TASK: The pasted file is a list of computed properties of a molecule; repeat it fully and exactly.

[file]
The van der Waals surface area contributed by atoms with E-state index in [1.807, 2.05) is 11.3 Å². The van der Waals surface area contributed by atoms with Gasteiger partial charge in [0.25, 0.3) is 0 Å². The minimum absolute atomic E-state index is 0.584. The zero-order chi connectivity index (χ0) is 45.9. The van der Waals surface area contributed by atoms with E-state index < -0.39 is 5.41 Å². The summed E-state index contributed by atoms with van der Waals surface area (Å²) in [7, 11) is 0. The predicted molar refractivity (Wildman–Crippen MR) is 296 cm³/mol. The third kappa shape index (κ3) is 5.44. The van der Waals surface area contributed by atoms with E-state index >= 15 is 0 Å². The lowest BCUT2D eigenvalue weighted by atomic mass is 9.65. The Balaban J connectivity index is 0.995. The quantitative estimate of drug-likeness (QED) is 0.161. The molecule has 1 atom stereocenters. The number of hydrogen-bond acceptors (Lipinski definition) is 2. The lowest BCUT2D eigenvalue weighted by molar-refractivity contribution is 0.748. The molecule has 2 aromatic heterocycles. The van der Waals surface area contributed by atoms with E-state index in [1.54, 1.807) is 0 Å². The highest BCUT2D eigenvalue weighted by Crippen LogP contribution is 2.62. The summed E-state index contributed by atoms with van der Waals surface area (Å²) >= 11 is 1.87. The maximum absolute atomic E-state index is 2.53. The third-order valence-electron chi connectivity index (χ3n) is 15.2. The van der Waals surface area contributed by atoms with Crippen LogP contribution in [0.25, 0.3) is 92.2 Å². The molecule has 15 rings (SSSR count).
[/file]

The van der Waals surface area contributed by atoms with E-state index in [1.807, 2.05) is 11.3 Å². The van der Waals surface area contributed by atoms with Gasteiger partial charge in [0.25, 0.3) is 0 Å². The minimum absolute atomic E-state index is 0.584. The zero-order chi connectivity index (χ0) is 45.9. The van der Waals surface area contributed by atoms with E-state index < -0.39 is 5.41 Å². The summed E-state index contributed by atoms with van der Waals surface area (Å²) in [7, 11) is 0. The predicted molar refractivity (Wildman–Crippen MR) is 296 cm³/mol. The third kappa shape index (κ3) is 5.44. The van der Waals surface area contributed by atoms with E-state index >= 15 is 0 Å². The lowest BCUT2D eigenvalue weighted by atomic mass is 9.65. The Balaban J connectivity index is 0.995. The quantitative estimate of drug-likeness (QED) is 0.161. The molecule has 1 atom stereocenters. The number of hydrogen-bond acceptors (Lipinski definition) is 2. The lowest BCUT2D eigenvalue weighted by molar-refractivity contribution is 0.748. The molecule has 2 aromatic heterocycles. The van der Waals surface area contributed by atoms with E-state index in [1.54, 1.807) is 0 Å². The highest BCUT2D eigenvalue weighted by Crippen LogP contribution is 2.62. The summed E-state index contributed by atoms with van der Waals surface area (Å²) >= 11 is 1.87. The maximum absolute atomic E-state index is 2.53. The third-order valence-electron chi connectivity index (χ3n) is 15.2. The van der Waals surface area contributed by atoms with Crippen LogP contribution in [0.25, 0.3) is 92.2 Å². The molecule has 15 rings (SSSR count).